Arts & Culture

Another Holocaust “Memoir” Bites the Dust

As I’m never one for Hollywood happy endings, or Lifetime melodramas, it takes a lot to tug at my jaundiced heartstrings. But just over ten years ago when I first heard about the sensationalized Holocaust-aided love story of Herman and … Read More

By / January 2, 2009

As I’m never one for Hollywood happy endings, or Lifetime melodramas, it takes a lot to tug at my jaundiced heartstrings. But just over ten years ago when I first heard about the sensationalized Holocaust-aided love story of Herman and Roma Rosenblat — thanks to my mom’s strange love of The Oprah Winfrey Show I momentarily had the closest thing to a misty-eyed moment that I could muster. This is not saying I gave into the urgings of Oprah and others, but rather to the seeming sincerity with which Herman and his wife conveyed their story. It was hard not to be swept in by the inspirational tale of child-love amidst the devastation and genocide of the Holocaust. The idea of two preteens meeting through the fence of the Buchenwald concentration camp only to be reunited years later on a blind date at Coney Island, though inherently corny and slightly implausible, was a rarefied positive glimpse of one of history’s darkest moments. Deemed by Winfrey as "the single best love story, in 22 years of doing this show, we’ve ever had on the air," the Rosenblats appeared to be an elderly couple drawn together by terrifying events of the past and the magic of serendipity, not the type of people you would automatically identify as shady or deceiving; their hands clasped tightly, their eyes teary, their love endless. Why would anyone have to question such a tale? More importantly: who would make something like this up?

Perhaps it was the potential of greater fame, or the motivation of greed, that led Rosenblat to sell his tale and publish his memoir Angel at the Fence: The True Story of Love That Survived, which up until a week ago was slated to be released in February by Berkley Books (a division of Penguin). After two appearances on Oprah, a smattering of media coverage and even a mention in the feel-good book series Chicken Soup for the Couple’s Soul, Herman Rosenblat was ready for morewhich was most likely incited by the promise of a hefty book advance. Originally inspired by a vision of his mother recovering from a gunshot wound in the hospital, Rosenblat explains that it was time for him to go public with his surreal story of love and survival. The crucial detail he failed to mention was that at the time of Rosenblat’s hospital staythe result of a shooting during a botched burglary that occurred in his TV repair shop, leaving his son Ken permanently wheelchair boundhis business was down the tubes and would eventually close after he was healed and released. It seems as if it was a vision of dollar signs, not his sympathetic mother, that urged Rosenblat to submit his story to a contest he entered and won in the New York Post that would eventually attract the omnipotent Oprah’s attention.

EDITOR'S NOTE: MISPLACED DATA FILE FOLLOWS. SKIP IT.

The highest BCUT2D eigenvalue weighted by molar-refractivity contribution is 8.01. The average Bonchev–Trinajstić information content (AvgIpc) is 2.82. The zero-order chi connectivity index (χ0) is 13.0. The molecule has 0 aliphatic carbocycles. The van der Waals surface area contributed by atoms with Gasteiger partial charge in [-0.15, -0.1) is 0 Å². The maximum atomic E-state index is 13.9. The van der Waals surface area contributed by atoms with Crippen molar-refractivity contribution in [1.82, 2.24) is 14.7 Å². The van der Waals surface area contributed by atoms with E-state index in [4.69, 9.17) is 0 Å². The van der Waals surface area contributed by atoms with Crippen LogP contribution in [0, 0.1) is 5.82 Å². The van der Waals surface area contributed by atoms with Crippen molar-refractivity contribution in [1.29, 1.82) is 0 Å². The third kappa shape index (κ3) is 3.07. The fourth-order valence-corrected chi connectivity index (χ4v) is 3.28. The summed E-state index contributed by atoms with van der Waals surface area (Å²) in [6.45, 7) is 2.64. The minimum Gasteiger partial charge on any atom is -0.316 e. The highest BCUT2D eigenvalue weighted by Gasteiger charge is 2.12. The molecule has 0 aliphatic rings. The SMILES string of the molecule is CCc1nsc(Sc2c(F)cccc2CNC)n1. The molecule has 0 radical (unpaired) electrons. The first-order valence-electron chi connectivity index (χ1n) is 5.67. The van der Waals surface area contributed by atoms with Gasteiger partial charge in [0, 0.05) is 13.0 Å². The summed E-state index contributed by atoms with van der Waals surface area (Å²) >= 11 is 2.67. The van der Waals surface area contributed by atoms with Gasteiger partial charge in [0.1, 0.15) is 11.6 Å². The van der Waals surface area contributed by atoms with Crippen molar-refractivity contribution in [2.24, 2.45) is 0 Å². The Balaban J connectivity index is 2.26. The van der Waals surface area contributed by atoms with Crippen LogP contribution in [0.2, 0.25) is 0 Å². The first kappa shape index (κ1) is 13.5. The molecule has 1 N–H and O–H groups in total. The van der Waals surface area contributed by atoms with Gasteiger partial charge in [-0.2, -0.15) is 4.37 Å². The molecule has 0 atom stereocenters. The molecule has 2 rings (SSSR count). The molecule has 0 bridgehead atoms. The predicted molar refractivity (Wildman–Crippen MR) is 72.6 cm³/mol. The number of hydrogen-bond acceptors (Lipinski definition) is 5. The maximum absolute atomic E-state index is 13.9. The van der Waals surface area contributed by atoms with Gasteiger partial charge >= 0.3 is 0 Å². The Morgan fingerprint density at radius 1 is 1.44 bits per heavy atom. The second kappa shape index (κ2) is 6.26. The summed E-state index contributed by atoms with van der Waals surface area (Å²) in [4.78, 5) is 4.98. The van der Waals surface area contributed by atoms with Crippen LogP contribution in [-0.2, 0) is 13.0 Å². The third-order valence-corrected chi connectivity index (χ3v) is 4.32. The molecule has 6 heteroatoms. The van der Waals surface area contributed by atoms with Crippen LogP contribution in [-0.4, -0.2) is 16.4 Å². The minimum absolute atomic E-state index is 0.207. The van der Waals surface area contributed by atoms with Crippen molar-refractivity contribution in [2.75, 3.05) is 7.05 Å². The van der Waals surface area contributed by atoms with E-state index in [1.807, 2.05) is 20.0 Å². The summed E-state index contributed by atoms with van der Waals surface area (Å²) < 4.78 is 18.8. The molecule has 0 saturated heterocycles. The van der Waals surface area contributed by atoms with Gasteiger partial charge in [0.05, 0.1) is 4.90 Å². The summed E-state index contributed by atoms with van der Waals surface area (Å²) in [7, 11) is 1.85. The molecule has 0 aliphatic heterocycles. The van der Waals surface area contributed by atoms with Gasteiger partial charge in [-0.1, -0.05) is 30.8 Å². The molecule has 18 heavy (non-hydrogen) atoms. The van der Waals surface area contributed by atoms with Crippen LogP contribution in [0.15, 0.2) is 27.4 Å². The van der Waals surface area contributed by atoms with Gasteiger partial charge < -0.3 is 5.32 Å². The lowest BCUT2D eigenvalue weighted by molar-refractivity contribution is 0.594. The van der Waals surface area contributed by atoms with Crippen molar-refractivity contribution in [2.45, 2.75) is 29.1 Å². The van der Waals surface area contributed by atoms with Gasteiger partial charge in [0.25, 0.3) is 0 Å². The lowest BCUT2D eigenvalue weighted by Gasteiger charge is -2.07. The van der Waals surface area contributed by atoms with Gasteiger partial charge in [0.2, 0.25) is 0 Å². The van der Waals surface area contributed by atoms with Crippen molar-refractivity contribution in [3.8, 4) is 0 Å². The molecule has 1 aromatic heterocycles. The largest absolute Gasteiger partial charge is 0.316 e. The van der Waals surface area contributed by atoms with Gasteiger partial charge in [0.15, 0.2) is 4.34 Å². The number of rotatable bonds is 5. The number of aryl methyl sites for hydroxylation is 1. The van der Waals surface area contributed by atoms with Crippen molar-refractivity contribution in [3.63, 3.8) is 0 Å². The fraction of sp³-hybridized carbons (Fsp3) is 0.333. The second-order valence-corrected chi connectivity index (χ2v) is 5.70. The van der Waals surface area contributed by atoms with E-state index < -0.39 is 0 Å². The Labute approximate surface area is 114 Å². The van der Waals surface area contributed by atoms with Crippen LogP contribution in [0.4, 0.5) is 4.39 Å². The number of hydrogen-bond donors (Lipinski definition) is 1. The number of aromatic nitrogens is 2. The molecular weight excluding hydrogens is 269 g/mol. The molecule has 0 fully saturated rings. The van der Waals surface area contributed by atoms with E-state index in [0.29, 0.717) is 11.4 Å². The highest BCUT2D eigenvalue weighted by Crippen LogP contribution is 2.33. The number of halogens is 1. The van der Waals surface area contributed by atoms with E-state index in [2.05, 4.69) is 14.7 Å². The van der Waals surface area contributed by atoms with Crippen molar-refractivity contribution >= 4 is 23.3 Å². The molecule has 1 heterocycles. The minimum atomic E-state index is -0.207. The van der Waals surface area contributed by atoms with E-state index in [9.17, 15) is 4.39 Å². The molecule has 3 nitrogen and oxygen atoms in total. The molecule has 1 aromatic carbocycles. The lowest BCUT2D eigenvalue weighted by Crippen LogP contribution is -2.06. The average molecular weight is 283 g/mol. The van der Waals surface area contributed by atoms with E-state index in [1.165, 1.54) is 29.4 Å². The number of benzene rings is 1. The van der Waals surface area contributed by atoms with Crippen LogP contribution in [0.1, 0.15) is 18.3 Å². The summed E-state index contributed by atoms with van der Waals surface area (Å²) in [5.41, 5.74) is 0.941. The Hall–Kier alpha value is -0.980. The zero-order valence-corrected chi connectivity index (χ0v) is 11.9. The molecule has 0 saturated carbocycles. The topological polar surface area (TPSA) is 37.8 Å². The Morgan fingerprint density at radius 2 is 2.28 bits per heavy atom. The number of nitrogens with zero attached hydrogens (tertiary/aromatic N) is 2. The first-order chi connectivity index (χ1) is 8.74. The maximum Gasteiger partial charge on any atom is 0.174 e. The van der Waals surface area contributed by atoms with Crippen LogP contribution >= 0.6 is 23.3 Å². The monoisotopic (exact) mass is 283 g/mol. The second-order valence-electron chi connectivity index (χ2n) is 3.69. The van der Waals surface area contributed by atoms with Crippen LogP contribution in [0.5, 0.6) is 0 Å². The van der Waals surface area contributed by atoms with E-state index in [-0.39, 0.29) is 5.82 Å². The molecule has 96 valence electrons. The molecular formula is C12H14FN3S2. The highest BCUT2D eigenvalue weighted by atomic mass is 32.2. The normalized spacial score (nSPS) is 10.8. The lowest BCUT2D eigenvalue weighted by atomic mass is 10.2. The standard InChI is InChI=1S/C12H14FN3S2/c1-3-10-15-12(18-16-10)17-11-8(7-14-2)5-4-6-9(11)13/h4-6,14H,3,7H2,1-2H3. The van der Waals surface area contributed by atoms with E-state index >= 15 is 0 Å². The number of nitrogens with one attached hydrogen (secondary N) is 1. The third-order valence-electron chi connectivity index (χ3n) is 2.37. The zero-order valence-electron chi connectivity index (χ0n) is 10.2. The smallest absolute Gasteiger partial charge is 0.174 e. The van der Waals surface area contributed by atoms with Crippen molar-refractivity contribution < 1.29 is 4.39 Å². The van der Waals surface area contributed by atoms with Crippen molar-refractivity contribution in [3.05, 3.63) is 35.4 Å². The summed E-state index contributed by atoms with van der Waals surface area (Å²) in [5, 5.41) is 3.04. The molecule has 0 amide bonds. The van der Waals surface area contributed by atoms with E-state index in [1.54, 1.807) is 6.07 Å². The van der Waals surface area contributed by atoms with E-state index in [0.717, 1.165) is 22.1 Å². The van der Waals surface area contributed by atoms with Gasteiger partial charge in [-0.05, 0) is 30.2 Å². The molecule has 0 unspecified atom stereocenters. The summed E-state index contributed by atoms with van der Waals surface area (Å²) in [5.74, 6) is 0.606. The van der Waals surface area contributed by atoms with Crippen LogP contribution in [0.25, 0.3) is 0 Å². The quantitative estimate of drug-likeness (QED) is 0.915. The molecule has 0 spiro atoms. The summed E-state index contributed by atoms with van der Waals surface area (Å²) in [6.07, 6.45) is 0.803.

It actually wasn’t until he put his trite words to paper that Herman Rosenblat began to draw critical speculation. From the details in the memoir that fluctuate from fuzzy and vague to overly descriptive that are far from the childlish musings of a preteen ("…but it really was the color in her cheeks and the sweet innocence in which she stared to artlessly and candidly across the wire that drew me to her") to the shaky premise of Herman and Roma’s supposed first meeting between the concentration camp barbed-wire fence, things didn’t seem to add up. According to Kenneth Walzer, head of the Jewish Studies department at Michigan State University - who was coincidentally writing his own book on children at Buchenwaldthe story was impossible. The more witnesses who were at Buchenwald with Rosenblat that Walzer interviewed, and the more research he did, the more it became clear that Angel was undoubtedly a lie.

At this point, after all of the news stories, the Oprah appearances and even a children’s book (Angel Girl by Laurie Friedman, inspired by Herman and Roma’s account), a memoir, and a movie in the works, why didn’t anyone fact-check, or at least make sure the story was legit? And why did Herman and Roma Rosenblat’s other family members stay mum about this? As more and more details came to light, and the legitimacy of Roseblat’s story was called into question, thanks to much critical speculation and an article by Gabriel Sherman in the New Republic in which Walzer’s findings became public, it became abundantly clear that the fantastical story of the Rosenblats was nothing but a fabricated Holocaust memoir, creating more fodder for adamant deniers of the Holocaust and ultimately the watering down and de-intensifying of the true survivor stories. In its wake, Angel has left a collective bad taste in the mouths of many, and the embarrassment of all parties involved. At this time it is uncertain as to whether the movie about the Rosenblat’s story will still go into production, especially since Herman’s final defender, the movie’s director Harris Salomon, is outraged and is asking for a public apology on Oprah. With so much controversy swirling around Herman Rosenblat, who claims to have lied only to "bring happiness to people," it is apparent that he was not only an opportunist who capitalized on the backs of other survivors, but also a fame-monger who needed to bring his fibbed story to the public arena. Without considering the possible repercussions of his memoir or his responsibility for humiliating his family with his lies (his son Ken is quoted as saying "I didn’t agree with is, I didn’t want anything to do with it.")  Rosenblat never thought his story would be questioned. I guess he thought he’d get rich watching Dustin Hoffman playing himself on the big screen, but instead Berkley asked for his advance money back in full.